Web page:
News

September 8, 2015 - Updated on January 20, 2016

Held incommunicado in western Turkmenistan for past two months


Freelance journalist Saparmamed Nepeskuliev has been held incommunicado for the past two months and has been denied all contact with his family. Even his possible three-year jail sentence cannot be confirmed. How can a government make a journalist disappear like that?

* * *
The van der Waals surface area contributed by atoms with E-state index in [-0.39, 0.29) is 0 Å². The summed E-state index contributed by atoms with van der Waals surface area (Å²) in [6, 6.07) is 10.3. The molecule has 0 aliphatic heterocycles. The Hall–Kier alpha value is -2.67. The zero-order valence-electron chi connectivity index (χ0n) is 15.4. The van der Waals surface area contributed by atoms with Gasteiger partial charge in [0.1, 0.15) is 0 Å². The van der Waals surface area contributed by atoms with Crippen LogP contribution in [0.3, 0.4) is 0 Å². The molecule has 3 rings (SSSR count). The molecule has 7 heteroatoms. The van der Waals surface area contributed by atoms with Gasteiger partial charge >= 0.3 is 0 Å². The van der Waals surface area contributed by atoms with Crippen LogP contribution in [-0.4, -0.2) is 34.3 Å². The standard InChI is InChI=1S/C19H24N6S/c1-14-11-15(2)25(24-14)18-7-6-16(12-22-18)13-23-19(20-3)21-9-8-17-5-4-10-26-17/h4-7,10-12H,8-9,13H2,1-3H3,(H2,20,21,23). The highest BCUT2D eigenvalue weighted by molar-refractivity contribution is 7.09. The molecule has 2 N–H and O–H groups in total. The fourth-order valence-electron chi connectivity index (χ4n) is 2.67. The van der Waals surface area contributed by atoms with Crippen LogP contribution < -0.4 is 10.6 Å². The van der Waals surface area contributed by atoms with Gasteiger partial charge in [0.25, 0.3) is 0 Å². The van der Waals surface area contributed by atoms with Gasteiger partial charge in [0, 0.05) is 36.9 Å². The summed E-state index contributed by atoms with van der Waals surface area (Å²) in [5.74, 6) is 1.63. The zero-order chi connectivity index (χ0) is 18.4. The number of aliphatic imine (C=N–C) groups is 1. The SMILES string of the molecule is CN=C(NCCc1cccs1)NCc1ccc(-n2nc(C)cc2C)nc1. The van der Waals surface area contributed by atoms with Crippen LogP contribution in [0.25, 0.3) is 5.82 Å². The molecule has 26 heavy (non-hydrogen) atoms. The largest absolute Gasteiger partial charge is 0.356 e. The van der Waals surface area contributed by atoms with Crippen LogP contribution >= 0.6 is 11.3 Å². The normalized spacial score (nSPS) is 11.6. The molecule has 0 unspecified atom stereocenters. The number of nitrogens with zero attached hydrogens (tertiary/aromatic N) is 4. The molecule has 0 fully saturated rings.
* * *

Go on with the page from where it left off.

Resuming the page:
Where exactly is Nepeskuliev now? Has he or has he not been sentenced to three years in jail? Has he had a lawyer? All of these questions remain unanswered. A resident of Balkanabat, a town 150 km southeast of the western city of Turkmenbashi, Nepeskuliev was last seen by his family on 7 July. They tracked him down to a prison near Turkmenbashi three weeks later but they still have not been allowed to see him. His mother told the Netherlands-based news website Alternative Turkmenistan News (ATN) that she had learned on 4 September that he was sentenced to three years in prison on 31 August. But it has not yet been possible to officially confirm this. The family plans to go to Turkmenbashi (to which they think he was transferred at the end of August) in order to request a copy of the verdict at the courthouse and then file an appeal. But this may prove difficult. ATN editor Ruslan Myatiev told Reporters Without Borders: “The entire region is closed because of the Elders’ Council that will be held on 10 September in Avaza (a resort town on the outskirts of Turkmenbashi). For President Berdymuhamedov's safety, no unauthorized people will be allowed to travel to Turkmenbashi for any reason.” Myatiev added that he thought the timing of Nepeskuliev’s trial and the belated notification of the verdict to the family was designed to prevent the family from filing an appeal within the 10-day deadline. Nepeskuliev freelances for ATN and the Turkmen service of Radio Free Europe/Radio Liberty (RFE/RL), mainly covering social and infrastructural issues in and around Turkmenbashi and Balkanabat and often drawing attention to local government incompetence and abuses. The government media have been waging a smear campaign against him, giving credence to the drug possession charges apparently brought against him. At the same time, the authorities are said to be putting a lot of pressure on his relatives. “The continuing silence from the authorities about Saparmamed Nepeskuliev’s fate is completely illegal,” said Johann Bihr, the head of the Reporters Without Borders Eastern Europe and Central Asia desk. “The silence is a nightmare for his family and increases our concern about his safety. We yet again call on the authorities, as a matter of urgency, to provide full details about his current status and his possible conviction, and to free him without delay.” Media freedom is non-existent in Turkmenistan, which is ranked 178th out of 180 countries in the 2015 Reporters Without Borders press freedom index, above only North Korea and Eritrea. The only independent media are based abroad, and reporting for them from inside the country is very risky. When journalists are arrested, they are usually tortured and the authorities usually fail to confirm their arrest. Read the previous Reporters Without Borders press release about Saparmamed Nepeskuliev (30.07.2015) (Photo: ATN)